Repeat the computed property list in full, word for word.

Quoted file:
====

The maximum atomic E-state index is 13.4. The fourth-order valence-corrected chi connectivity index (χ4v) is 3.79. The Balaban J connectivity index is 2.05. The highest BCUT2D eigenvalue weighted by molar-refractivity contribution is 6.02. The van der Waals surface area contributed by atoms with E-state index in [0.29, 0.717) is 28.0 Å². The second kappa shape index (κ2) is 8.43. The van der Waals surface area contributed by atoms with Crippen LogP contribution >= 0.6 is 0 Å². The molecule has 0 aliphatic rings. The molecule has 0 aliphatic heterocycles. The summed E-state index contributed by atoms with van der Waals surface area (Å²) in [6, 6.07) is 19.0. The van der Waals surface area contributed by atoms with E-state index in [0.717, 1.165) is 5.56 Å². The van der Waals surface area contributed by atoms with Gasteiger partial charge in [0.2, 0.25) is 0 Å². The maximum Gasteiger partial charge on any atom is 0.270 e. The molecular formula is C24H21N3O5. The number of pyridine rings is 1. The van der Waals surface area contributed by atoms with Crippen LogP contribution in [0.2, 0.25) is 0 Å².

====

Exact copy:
The maximum atomic E-state index is 13.4. The fourth-order valence-corrected chi connectivity index (χ4v) is 3.79. The Balaban J connectivity index is 2.05. The highest BCUT2D eigenvalue weighted by molar-refractivity contribution is 6.02. The van der Waals surface area contributed by atoms with E-state index in [0.29, 0.717) is 28.0 Å². The second kappa shape index (κ2) is 8.43. The van der Waals surface area contributed by atoms with Crippen LogP contribution >= 0.6 is 0 Å². The molecule has 0 aliphatic rings. The molecule has 0 aliphatic heterocycles. The summed E-state index contributed by atoms with van der Waals surface area (Å²) in [6, 6.07) is 19.0. The van der Waals surface area contributed by atoms with E-state index in [0.717, 1.165) is 5.56 Å². The van der Waals surface area contributed by atoms with Gasteiger partial charge in [0.2, 0.25) is 0 Å². The maximum Gasteiger partial charge on any atom is 0.270 e. The molecular formula is C24H21N3O5. The number of pyridine rings is 1. The van der Waals surface area contributed by atoms with Crippen LogP contribution in [0.2, 0.25) is 0 Å².